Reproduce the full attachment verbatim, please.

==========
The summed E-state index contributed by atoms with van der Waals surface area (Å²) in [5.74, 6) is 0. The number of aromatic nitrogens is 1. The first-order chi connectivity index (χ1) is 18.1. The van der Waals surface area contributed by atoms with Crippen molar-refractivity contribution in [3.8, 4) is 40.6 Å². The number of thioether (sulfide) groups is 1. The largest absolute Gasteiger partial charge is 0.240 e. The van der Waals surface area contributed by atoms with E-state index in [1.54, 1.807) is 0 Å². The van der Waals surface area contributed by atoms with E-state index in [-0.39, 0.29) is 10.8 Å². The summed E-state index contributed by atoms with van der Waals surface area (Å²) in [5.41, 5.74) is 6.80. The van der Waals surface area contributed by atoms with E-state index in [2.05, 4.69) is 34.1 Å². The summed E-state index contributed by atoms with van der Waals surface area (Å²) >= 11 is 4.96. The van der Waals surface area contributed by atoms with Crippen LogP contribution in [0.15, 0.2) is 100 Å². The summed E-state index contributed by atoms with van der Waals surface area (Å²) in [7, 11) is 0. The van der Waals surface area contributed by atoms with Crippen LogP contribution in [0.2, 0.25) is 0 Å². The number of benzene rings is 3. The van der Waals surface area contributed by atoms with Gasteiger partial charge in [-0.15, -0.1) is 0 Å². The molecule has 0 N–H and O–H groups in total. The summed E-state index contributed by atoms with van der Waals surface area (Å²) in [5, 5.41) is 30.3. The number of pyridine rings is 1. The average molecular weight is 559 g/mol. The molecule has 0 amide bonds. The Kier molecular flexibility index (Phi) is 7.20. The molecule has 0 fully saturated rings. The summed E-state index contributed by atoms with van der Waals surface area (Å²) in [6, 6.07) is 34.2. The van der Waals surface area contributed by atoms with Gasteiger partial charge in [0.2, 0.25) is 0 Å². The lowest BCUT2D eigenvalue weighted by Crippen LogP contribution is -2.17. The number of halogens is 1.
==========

The summed E-state index contributed by atoms with van der Waals surface area (Å²) in [5.74, 6) is 0. The number of aromatic nitrogens is 1. The first-order chi connectivity index (χ1) is 18.1. The van der Waals surface area contributed by atoms with Crippen molar-refractivity contribution in [3.8, 4) is 40.6 Å². The number of thioether (sulfide) groups is 1. The largest absolute Gasteiger partial charge is 0.240 e. The van der Waals surface area contributed by atoms with E-state index in [1.54, 1.807) is 0 Å². The van der Waals surface area contributed by atoms with E-state index in [-0.39, 0.29) is 10.8 Å². The summed E-state index contributed by atoms with van der Waals surface area (Å²) in [5.41, 5.74) is 6.80. The van der Waals surface area contributed by atoms with E-state index in [2.05, 4.69) is 34.1 Å². The summed E-state index contributed by atoms with van der Waals surface area (Å²) >= 11 is 4.96. The van der Waals surface area contributed by atoms with Crippen LogP contribution in [0.15, 0.2) is 100 Å². The summed E-state index contributed by atoms with van der Waals surface area (Å²) in [7, 11) is 0. The van der Waals surface area contributed by atoms with Crippen LogP contribution in [0.2, 0.25) is 0 Å². The number of benzene rings is 3. The van der Waals surface area contributed by atoms with Gasteiger partial charge in [-0.15, -0.1) is 0 Å². The molecule has 0 N–H and O–H groups in total. The summed E-state index contributed by atoms with van der Waals surface area (Å²) in [5, 5.41) is 30.3. The number of pyridine rings is 1. The average molecular weight is 559 g/mol. The molecule has 0 amide bonds. The Kier molecular flexibility index (Phi) is 7.20. The molecule has 0 fully saturated rings. The summed E-state index contributed by atoms with van der Waals surface area (Å²) in [6, 6.07) is 34.2. The van der Waals surface area contributed by atoms with Gasteiger partial charge in [0.2, 0.25) is 0 Å². The lowest BCUT2D eigenvalue weighted by Crippen LogP contribution is -2.17. The number of halogens is 1.